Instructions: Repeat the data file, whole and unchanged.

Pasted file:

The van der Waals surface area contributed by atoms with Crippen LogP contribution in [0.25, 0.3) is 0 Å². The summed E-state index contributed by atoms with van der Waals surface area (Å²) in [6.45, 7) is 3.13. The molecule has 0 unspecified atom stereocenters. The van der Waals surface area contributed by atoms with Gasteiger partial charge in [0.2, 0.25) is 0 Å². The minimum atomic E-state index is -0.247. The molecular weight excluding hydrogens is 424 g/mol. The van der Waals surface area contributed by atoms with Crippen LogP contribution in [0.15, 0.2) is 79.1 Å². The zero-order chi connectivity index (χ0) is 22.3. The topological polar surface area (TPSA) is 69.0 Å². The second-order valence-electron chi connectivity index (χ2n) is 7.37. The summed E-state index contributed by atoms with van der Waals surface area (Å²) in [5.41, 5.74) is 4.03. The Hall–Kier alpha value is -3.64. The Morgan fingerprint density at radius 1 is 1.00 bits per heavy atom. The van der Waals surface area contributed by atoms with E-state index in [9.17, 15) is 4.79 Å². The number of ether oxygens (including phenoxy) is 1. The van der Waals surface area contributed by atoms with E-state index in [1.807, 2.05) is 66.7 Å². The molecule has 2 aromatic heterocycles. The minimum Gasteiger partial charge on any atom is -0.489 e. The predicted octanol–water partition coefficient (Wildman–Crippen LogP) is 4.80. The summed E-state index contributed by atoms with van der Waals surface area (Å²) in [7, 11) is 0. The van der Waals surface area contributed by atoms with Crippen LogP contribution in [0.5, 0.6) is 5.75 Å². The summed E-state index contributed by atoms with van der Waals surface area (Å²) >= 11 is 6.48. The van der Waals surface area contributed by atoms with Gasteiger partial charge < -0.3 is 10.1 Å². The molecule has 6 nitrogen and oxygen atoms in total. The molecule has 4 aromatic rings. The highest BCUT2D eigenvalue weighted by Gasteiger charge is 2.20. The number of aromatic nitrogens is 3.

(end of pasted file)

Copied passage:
The van der Waals surface area contributed by atoms with Crippen LogP contribution in [0.25, 0.3) is 0 Å². The summed E-state index contributed by atoms with van der Waals surface area (Å²) in [6.45, 7) is 3.13. The molecule has 0 unspecified atom stereocenters. The van der Waals surface area contributed by atoms with Gasteiger partial charge in [0.2, 0.25) is 0 Å². The minimum atomic E-state index is -0.247. The molecular weight excluding hydrogens is 424 g/mol. The van der Waals surface area contributed by atoms with Crippen LogP contribution in [0.15, 0.2) is 79.1 Å². The zero-order chi connectivity index (χ0) is 22.3. The topological polar surface area (TPSA) is 69.0 Å². The second-order valence-electron chi connectivity index (χ2n) is 7.37. The summed E-state index contributed by atoms with van der Waals surface area (Å²) in [5.41, 5.74) is 4.03. The Hall–Kier alpha value is -3.64. The Morgan fingerprint density at radius 1 is 1.00 bits per heavy atom. The van der Waals surface area contributed by atoms with E-state index in [9.17, 15) is 4.79 Å². The number of ether oxygens (including phenoxy) is 1. The van der Waals surface area contributed by atoms with E-state index in [1.807, 2.05) is 66.7 Å². The molecule has 2 aromatic heterocycles. The minimum Gasteiger partial charge on any atom is -0.489 e. The predicted octanol–water partition coefficient (Wildman–Crippen LogP) is 4.80. The summed E-state index contributed by atoms with van der Waals surface area (Å²) in [7, 11) is 0. The van der Waals surface area contributed by atoms with Crippen LogP contribution in [0.5, 0.6) is 5.75 Å². The summed E-state index contributed by atoms with van der Waals surface area (Å²) >= 11 is 6.48. The van der Waals surface area contributed by atoms with Gasteiger partial charge < -0.3 is 10.1 Å². The molecule has 6 nitrogen and oxygen atoms in total. The molecule has 4 aromatic rings. The highest BCUT2D eigenvalue weighted by Gasteiger charge is 2.20. The number of aromatic nitrogens is 3.